Man held for 1996 Stockholm murder

A 39-year-old man has been arrested on suspicion of murdering a 25-year-old student outside a Stockholm riding school in 1996.

Man held for 1996 Stockholm murder
Swartlings riding school in Stockholm. Photo: Ingvar Karmhed/TT

When the murder was committed the suspect was a 22-year-old economics student, according to a report in the Dagens Nyheter (DN) daily.

The charges come as a result of a breakthrough by the Stockholm police cold case unit which is tasked with investigating unsolved murders.

The slaying occurred on October 14th 1996 outside Swartlings riding school on Valhallavägen in the Östermalm area of central Stockholm.

"Yes, yes, there is a stabbed man at… Valhallavägen I think it is called," a man said to the SOS alarm service on the night in question according to DN's report.

The man who had reported the crime had disappeared by the time police arrived to find the dead man. 

The cold case unit, which works on 2-3 cases at a time, began to explore the possibility that the man who had made the call could have been the same person who had carried out the offence. While this line of inquiry led to the arrest of the 39-year-old man on Thursday, police were unwilling to confirm if they believe it to be the same person.

No description has been released of the man and police declined to confirm whether there is any resemblance.

The 39-year-old has been held on probable cause – the highest level of suspicion employed by the Swedish police in murder investigations.

The prosecutor has until Sunday to decide whether to request the man be remanded into custody.

The man is yet to respond to the suspicions, the newspaper reported.

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Swedish party leader calls for chemical castration of sex offenders

Sweden's Christian Democrats have called for tougher sentences for sex offenders and making release conditional on chemical castration.

Swedish party leader calls for chemical castration of sex offenders

The Swedish Christian Democrats (KD) leader has called for the chemical castration of certain sex offenders as part of plans for a tougher grip on sexual crime and punishment in Sweden.

Speaking to the Swedish parliament on July 1st, KD party leader Ebba Busch said, “Every day, 27 rapes are reported. How many days must pass before the government takes action?”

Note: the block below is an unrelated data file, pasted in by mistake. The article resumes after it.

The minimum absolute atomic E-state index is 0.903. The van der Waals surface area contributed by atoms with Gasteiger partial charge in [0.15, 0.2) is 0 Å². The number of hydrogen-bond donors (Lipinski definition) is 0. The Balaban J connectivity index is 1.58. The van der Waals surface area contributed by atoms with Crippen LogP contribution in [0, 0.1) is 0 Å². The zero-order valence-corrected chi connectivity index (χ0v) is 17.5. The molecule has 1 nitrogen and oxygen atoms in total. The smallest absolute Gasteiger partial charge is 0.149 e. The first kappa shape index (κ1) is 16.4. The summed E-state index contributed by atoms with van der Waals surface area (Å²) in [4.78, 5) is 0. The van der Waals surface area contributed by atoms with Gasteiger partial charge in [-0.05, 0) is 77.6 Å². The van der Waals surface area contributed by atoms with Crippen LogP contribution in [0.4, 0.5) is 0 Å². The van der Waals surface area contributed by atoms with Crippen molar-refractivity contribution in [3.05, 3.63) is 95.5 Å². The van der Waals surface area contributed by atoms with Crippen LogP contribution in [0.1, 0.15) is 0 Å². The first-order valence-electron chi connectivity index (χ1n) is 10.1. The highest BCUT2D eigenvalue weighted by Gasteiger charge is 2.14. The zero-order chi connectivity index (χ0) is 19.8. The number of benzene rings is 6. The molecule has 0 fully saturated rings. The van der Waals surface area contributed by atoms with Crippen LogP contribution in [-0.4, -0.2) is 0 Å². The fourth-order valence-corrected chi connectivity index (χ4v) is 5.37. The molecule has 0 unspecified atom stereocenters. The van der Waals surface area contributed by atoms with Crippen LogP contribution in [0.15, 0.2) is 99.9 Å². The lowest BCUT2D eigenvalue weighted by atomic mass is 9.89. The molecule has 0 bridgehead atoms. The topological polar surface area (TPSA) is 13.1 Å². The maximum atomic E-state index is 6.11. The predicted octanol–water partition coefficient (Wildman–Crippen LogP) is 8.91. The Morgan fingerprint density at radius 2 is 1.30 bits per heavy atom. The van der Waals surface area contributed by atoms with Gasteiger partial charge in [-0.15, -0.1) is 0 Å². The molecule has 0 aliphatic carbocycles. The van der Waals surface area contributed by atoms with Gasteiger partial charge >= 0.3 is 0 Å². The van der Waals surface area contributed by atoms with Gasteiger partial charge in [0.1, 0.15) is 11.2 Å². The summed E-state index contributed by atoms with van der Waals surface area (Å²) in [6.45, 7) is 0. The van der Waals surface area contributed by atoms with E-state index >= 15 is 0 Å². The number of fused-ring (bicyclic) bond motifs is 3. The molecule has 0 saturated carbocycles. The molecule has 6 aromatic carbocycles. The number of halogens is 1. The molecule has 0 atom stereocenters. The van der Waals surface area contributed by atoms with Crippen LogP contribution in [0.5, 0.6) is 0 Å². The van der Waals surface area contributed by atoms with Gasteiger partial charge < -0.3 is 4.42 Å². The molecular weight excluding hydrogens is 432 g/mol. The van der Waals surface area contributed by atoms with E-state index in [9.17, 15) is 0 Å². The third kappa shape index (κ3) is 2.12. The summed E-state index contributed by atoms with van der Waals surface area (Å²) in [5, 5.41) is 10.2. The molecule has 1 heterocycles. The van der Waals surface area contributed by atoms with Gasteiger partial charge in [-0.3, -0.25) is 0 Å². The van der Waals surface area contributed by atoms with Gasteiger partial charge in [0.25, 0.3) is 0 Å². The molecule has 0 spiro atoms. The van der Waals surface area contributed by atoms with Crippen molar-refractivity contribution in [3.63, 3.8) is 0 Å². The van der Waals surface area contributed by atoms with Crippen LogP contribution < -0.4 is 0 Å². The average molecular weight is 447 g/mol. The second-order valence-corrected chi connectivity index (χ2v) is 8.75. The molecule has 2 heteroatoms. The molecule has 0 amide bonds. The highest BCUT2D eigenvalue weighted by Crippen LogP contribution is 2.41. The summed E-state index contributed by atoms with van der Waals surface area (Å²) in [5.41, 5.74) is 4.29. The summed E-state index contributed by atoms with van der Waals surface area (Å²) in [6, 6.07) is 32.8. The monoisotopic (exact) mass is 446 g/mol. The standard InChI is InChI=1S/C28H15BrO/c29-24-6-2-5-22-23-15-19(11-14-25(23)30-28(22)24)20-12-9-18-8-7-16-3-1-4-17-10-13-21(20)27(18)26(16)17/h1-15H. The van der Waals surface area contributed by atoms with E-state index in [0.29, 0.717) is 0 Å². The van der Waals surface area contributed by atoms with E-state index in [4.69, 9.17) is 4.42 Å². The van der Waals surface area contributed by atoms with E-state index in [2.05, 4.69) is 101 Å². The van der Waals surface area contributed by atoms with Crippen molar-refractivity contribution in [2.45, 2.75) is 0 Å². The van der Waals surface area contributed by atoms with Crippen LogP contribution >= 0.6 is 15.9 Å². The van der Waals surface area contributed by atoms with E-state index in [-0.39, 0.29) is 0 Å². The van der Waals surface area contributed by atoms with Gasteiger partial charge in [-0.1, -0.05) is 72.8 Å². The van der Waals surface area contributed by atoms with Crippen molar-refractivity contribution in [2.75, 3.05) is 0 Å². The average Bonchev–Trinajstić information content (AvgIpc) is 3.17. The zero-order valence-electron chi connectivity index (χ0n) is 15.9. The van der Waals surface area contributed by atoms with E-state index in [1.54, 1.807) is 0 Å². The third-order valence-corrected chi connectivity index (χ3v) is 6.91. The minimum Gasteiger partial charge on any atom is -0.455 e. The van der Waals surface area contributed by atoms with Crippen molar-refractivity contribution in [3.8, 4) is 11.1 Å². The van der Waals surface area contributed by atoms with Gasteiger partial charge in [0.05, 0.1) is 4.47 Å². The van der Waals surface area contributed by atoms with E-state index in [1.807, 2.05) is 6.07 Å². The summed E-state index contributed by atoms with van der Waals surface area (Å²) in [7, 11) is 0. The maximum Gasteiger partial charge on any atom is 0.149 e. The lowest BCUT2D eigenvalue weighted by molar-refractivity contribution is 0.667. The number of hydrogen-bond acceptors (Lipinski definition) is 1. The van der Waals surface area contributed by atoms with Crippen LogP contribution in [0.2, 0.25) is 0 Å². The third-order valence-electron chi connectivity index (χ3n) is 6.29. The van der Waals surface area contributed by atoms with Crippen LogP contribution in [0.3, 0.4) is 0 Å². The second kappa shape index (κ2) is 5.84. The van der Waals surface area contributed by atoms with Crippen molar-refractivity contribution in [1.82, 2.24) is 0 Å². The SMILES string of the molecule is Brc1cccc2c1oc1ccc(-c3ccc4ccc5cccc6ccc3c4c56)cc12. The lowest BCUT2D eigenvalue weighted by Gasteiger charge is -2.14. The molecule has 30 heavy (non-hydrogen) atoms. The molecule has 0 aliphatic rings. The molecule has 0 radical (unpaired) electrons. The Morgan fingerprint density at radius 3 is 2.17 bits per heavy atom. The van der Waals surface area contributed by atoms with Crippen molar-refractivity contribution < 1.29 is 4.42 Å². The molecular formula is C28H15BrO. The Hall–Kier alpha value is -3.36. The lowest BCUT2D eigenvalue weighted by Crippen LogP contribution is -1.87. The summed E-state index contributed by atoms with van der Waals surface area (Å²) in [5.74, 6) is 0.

“Today we propose that rapists and people who commit sexual crimes against children should be able to be chemically castrated.”

The controversial chemical castration proposal was the headline grabbing soundbite in a broader set of proposals to recalibrate the structure of Sweden’s sexual crime sentencing.

Among KD’s proposed sentencing changes is a life sentence for the aggravated rape of a child, the removal of automatic conditional release for sex offenders, and an increase in the sentence for aggravated rape up to a maximum of 25 years.

In addition, they want a “monitoring period” for convicts who have been released, equivalent to one third of the sentence served.

They also want to establish a national knowledge centre for sexual violence where people who feel that they have “problematic sexuality” can receive support. The center must also “be able to administer chemical castration on a voluntary basis to those who are concerned about unwanted sexual thoughts and impulses and have a compulsive sexuality”.

READ ALSO: What’s the Swedish Christian Democrats’ abortion contract all about?

Chemical castration, she suggested, should be implemented as a condition of release for some sexual offenders. “It may mean that if a person like Nytorgsmannen is to be able to become a free man, a chemical castration must have taken place before the release,” Busch said, referring to Andreas Holm, a man sentenced in 2021 for 35 different crimes including 24 rapes.

But this is not the first time the Christian Democrats have toyed with the idea of chemical castration as a form of legal punishment. As far back as 20 years ago, under former leader Alf Svensson, the right-wing party raised the idea of conditional chemical castration of rapists and pedophiles.

At the time the proposal was rejected by all other parties.

Chemical castration, the process of preventing sex hormone production through chemicals, can reduce sexual libido but the effects on those with deviant behaviours are relatively unknown.

Chemical castration can also prove costly as it is not a one-off treatment but rather requires regular interventions, which means the police would be reliant on those sentences to chemical castration making regular trips to the authorities for further treatment.